Avil Beckford: Describe one of your biggest failures. What lessons did you learn, and how did it contribute to a greater success?
Nathon Gunn: In many ways I have already talked about that. One of the things I did which I mentioned before is that we created a tool for uploading video to the web, that’s the user-generated content that I was trying to get all the big broadcast companies to support. We pitched Barry Diller who runs IAC/InterActiveCorp, we presented it to the Weinsteins (Harry and Bob) who ran Miramax, we presented it to the Bronfmans, to the head of Canwest, and nobody would support it.
I think the biggest mistake I made, my biggest failure, was talking to them, instead of building it. I would say that that exercise has taught me that I need to focus on building and executing and launching, not on getting people to buy into an idea, but rather showing people that the idea makes money and succeeds.
The biggest failure was in the nineties when it was possible to raise $10 million and launch what became YouTube, and I didn’t do it. I will never forget that lesson, and I will always work to build and launch as opposed to raise money and talk people into things.
Avil Beckford: What’s one of the toughest decisions you’ve had to make and how did it impact your life?
Nathon Gunn: Perhaps the toughest decision has been over the last few years to let go of many of the things my company Bitcasters was doing. Bitcasters was the company for 15 years that I ran, that was the first company that I started, and we realized along the way that we had an opportunity in social games, and although Bitcasters was making TV commercials, animated kids’ shows, we were working with Paul Martin (former Canadian Prime Minister) on his election campaign, we were doing very exciting work, it was very clear to me that if we didn’t focus my energy on one opportunity, we were always going to be proud of our work, working with great people, but we might not have that home run that would define us as winners and “succeeders” in the market, that would then open doors to us for doing the other things we wanted.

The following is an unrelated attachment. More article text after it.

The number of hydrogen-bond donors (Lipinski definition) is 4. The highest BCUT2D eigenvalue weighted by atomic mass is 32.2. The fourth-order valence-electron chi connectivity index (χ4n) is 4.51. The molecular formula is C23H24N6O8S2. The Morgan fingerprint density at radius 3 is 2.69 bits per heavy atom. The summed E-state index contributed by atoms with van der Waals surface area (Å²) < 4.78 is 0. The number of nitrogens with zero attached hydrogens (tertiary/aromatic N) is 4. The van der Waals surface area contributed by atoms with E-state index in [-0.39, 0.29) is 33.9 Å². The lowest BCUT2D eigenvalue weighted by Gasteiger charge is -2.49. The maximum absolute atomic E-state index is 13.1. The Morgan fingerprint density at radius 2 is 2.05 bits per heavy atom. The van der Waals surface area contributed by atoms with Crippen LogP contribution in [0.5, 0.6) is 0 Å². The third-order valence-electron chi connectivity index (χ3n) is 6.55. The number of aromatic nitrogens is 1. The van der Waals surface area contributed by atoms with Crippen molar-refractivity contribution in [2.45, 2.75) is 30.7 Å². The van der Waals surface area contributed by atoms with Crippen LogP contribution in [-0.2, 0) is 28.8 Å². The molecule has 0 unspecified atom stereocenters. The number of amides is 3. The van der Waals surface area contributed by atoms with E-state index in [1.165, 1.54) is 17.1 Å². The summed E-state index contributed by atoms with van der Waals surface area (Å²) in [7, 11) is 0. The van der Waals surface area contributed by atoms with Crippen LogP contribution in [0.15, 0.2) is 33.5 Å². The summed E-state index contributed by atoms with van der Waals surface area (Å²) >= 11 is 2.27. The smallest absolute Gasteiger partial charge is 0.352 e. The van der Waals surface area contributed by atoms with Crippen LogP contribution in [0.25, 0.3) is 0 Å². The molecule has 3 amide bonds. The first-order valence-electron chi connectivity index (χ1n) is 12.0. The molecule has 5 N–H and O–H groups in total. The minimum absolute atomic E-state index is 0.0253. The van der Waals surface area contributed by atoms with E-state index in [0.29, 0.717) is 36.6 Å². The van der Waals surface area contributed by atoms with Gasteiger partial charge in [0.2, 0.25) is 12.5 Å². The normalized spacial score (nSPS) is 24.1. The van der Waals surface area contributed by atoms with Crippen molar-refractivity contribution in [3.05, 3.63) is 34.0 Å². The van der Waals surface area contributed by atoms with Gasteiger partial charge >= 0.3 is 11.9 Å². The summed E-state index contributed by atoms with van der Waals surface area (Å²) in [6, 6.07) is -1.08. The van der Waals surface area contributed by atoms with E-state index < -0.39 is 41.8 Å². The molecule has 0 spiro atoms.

I decided to do one thing well for a little while to give us the credibility and the success in the market, which will hopefully open the door for us to do the things we love in the other areas, but to do one at a time. That’s been a hard decision to be honest, because we had some amazing people and projects that I’ve had to let go of, and it’s impacted me because I’ve lost some friends who I worked with because of that. They had invested in that direction and I had to change directions. It’s impacted me, and it has also impacted me positively as well, and I’m confident that in the long run that many of those relationships will be revived by going back with the success we realized here and revisiting the projects we want to do.
Avil Beckford: What are three events that helped to shape your life?
- Travel: My family moved to India when I was about 11 years old, and we were there for a few years and then we moved to Malaysia for a couple of years, and then Australia. The travel really shaped my life. From an early age I saw myself as a global citizen, and I saw the world as my oyster, rather than thinking about an opportunity in Saskatoon, Victoria or Toronto, I thought about an opportunity In New York and Paris and Tokyo. And I don’t think you have to travel to do that, but it made it really easy for me to see that the world is a global economy, a global village that we all participate in and anybody in Canada, through technology can actually compete in that global market. So that was one thing that shaped my life.
- On a smaller level, my dad brought home a Commodore 64 when we were living in India and I programmed my first games, and did my first animations on those computers – we had an Apple II E at school, so certainly the arrival of the computer into my house, and the ability to play games and my desire to tinker with those games and figure out how you change them made a big impact on my lifelong journey of working in new media and digital technology.
- And I think mentorship, since it’s the topic of some of your work here. I think it’s important to recognize that it’s a major thing that happened in my life, and I sought this out. It didn’t just happened to me, but I have made a point of being aligned with, and involved with people that I admired and respected, and out of that has grown various kinds of mentorship and I would say that has shaped my life on a personal and professional level.
Avil Beckford: What’s an accomplishment that you are proudest of?